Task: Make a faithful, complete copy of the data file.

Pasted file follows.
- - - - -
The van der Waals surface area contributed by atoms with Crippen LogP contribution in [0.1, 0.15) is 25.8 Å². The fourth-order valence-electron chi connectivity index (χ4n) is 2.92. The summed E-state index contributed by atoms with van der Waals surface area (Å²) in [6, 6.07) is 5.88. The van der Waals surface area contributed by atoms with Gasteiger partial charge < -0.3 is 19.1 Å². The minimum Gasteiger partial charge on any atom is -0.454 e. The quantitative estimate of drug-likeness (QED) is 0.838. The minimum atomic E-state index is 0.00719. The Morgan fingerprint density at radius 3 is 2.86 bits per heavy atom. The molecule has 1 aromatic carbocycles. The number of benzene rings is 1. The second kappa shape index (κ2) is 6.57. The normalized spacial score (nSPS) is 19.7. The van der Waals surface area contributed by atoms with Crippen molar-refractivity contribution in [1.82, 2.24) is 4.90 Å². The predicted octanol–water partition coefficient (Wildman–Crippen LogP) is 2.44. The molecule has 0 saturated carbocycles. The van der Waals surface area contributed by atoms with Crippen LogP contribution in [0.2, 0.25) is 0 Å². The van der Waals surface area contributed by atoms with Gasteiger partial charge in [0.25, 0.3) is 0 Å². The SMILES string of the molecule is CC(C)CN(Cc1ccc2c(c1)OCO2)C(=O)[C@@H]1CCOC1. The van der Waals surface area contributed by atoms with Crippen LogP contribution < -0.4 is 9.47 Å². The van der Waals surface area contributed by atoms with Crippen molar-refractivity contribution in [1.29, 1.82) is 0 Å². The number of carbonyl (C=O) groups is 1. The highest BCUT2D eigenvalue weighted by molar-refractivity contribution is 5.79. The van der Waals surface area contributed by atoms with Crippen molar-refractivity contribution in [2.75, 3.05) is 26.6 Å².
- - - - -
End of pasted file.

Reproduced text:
The van der Waals surface area contributed by atoms with Crippen LogP contribution in [0.1, 0.15) is 25.8 Å². The fourth-order valence-electron chi connectivity index (χ4n) is 2.92. The summed E-state index contributed by atoms with van der Waals surface area (Å²) in [6, 6.07) is 5.88. The van der Waals surface area contributed by atoms with Gasteiger partial charge < -0.3 is 19.1 Å². The minimum Gasteiger partial charge on any atom is -0.454 e. The quantitative estimate of drug-likeness (QED) is 0.838. The minimum atomic E-state index is 0.00719. The Morgan fingerprint density at radius 3 is 2.86 bits per heavy atom. The molecule has 1 aromatic carbocycles. The number of benzene rings is 1. The second kappa shape index (κ2) is 6.57. The normalized spacial score (nSPS) is 19.7. The van der Waals surface area contributed by atoms with Crippen molar-refractivity contribution in [1.82, 2.24) is 4.90 Å². The predicted octanol–water partition coefficient (Wildman–Crippen LogP) is 2.44. The molecule has 0 saturated carbocycles. The van der Waals surface area contributed by atoms with Crippen LogP contribution in [0.2, 0.25) is 0 Å². The van der Waals surface area contributed by atoms with Gasteiger partial charge in [0.25, 0.3) is 0 Å². The SMILES string of the molecule is CC(C)CN(Cc1ccc2c(c1)OCO2)C(=O)[C@@H]1CCOC1. The van der Waals surface area contributed by atoms with Crippen LogP contribution < -0.4 is 9.47 Å². The van der Waals surface area contributed by atoms with Crippen molar-refractivity contribution in [1.29, 1.82) is 0 Å². The number of carbonyl (C=O) groups is 1. The highest BCUT2D eigenvalue weighted by molar-refractivity contribution is 5.79. The van der Waals surface area contributed by atoms with Crippen molar-refractivity contribution in [2.75, 3.05) is 26.6 Å².